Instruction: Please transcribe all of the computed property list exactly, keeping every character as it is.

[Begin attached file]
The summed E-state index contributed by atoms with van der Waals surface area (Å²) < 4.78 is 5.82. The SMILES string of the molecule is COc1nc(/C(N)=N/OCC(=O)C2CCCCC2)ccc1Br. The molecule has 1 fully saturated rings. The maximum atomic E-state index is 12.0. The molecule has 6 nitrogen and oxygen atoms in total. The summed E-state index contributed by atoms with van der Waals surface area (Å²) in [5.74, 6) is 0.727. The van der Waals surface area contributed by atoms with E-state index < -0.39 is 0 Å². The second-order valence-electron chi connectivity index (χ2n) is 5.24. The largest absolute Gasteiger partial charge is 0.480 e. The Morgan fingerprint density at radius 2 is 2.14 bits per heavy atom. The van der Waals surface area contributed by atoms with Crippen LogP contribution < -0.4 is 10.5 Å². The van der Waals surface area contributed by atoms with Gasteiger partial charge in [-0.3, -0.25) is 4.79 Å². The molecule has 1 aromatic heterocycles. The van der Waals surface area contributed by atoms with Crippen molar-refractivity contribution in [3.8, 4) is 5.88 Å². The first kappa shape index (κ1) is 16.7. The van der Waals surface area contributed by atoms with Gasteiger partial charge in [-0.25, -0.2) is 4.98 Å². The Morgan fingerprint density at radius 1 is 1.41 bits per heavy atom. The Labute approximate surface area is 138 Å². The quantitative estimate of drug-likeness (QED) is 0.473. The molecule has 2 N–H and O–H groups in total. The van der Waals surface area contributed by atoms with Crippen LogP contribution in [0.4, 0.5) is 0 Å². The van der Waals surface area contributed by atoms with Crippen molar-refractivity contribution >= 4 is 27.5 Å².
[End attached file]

The summed E-state index contributed by atoms with van der Waals surface area (Å²) < 4.78 is 5.82. The SMILES string of the molecule is COc1nc(/C(N)=N/OCC(=O)C2CCCCC2)ccc1Br. The molecule has 1 fully saturated rings. The maximum atomic E-state index is 12.0. The molecule has 6 nitrogen and oxygen atoms in total. The summed E-state index contributed by atoms with van der Waals surface area (Å²) in [5.74, 6) is 0.727. The van der Waals surface area contributed by atoms with E-state index < -0.39 is 0 Å². The second-order valence-electron chi connectivity index (χ2n) is 5.24. The largest absolute Gasteiger partial charge is 0.480 e. The Morgan fingerprint density at radius 2 is 2.14 bits per heavy atom. The van der Waals surface area contributed by atoms with Crippen LogP contribution < -0.4 is 10.5 Å². The van der Waals surface area contributed by atoms with Gasteiger partial charge in [-0.3, -0.25) is 4.79 Å². The molecule has 1 aromatic heterocycles. The van der Waals surface area contributed by atoms with Crippen molar-refractivity contribution in [3.8, 4) is 5.88 Å². The first kappa shape index (κ1) is 16.7. The van der Waals surface area contributed by atoms with Gasteiger partial charge in [-0.25, -0.2) is 4.98 Å². The Morgan fingerprint density at radius 1 is 1.41 bits per heavy atom. The Labute approximate surface area is 138 Å². The quantitative estimate of drug-likeness (QED) is 0.473. The molecule has 2 N–H and O–H groups in total. The van der Waals surface area contributed by atoms with Crippen LogP contribution in [0.4, 0.5) is 0 Å². The van der Waals surface area contributed by atoms with Crippen molar-refractivity contribution >= 4 is 27.5 Å².